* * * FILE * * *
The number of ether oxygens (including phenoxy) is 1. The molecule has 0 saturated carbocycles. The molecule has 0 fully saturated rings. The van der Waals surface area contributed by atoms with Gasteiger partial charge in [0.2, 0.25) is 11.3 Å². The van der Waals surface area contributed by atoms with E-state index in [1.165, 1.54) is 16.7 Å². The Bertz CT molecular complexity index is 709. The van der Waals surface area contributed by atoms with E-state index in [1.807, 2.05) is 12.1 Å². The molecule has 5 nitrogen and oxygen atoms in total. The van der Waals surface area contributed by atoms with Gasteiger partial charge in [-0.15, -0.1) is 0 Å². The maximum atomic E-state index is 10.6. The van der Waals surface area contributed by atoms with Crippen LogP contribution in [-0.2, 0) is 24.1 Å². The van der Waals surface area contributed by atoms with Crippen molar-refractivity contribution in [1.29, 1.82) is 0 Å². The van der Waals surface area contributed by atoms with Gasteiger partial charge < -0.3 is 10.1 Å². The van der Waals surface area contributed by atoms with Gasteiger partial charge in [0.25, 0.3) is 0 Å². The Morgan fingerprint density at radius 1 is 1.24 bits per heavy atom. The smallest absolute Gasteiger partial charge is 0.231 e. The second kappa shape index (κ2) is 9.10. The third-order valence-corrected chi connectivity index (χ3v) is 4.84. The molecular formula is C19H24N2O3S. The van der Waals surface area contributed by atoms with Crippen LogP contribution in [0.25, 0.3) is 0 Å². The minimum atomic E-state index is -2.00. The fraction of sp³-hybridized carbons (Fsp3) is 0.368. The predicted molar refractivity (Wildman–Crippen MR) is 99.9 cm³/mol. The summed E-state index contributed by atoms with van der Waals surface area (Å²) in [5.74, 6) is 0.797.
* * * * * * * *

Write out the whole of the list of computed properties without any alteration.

The number of ether oxygens (including phenoxy) is 1. The molecule has 0 saturated carbocycles. The molecule has 0 fully saturated rings. The van der Waals surface area contributed by atoms with Gasteiger partial charge in [0.2, 0.25) is 11.3 Å². The van der Waals surface area contributed by atoms with E-state index in [1.165, 1.54) is 16.7 Å². The Bertz CT molecular complexity index is 709. The van der Waals surface area contributed by atoms with E-state index in [1.807, 2.05) is 12.1 Å². The molecule has 5 nitrogen and oxygen atoms in total. The van der Waals surface area contributed by atoms with Gasteiger partial charge in [-0.15, -0.1) is 0 Å². The maximum atomic E-state index is 10.6. The van der Waals surface area contributed by atoms with Crippen LogP contribution in [-0.2, 0) is 24.1 Å². The van der Waals surface area contributed by atoms with Crippen molar-refractivity contribution in [1.29, 1.82) is 0 Å². The van der Waals surface area contributed by atoms with Gasteiger partial charge < -0.3 is 10.1 Å². The van der Waals surface area contributed by atoms with Gasteiger partial charge in [0.25, 0.3) is 0 Å². The Morgan fingerprint density at radius 1 is 1.24 bits per heavy atom. The smallest absolute Gasteiger partial charge is 0.231 e. The second kappa shape index (κ2) is 9.10. The third-order valence-corrected chi connectivity index (χ3v) is 4.84. The molecular formula is C19H24N2O3S. The van der Waals surface area contributed by atoms with Crippen LogP contribution in [0.25, 0.3) is 0 Å². The minimum atomic E-state index is -2.00. The fraction of sp³-hybridized carbons (Fsp3) is 0.368. The predicted molar refractivity (Wildman–Crippen MR) is 99.9 cm³/mol. The summed E-state index contributed by atoms with van der Waals surface area (Å²) in [5.74, 6) is 0.797.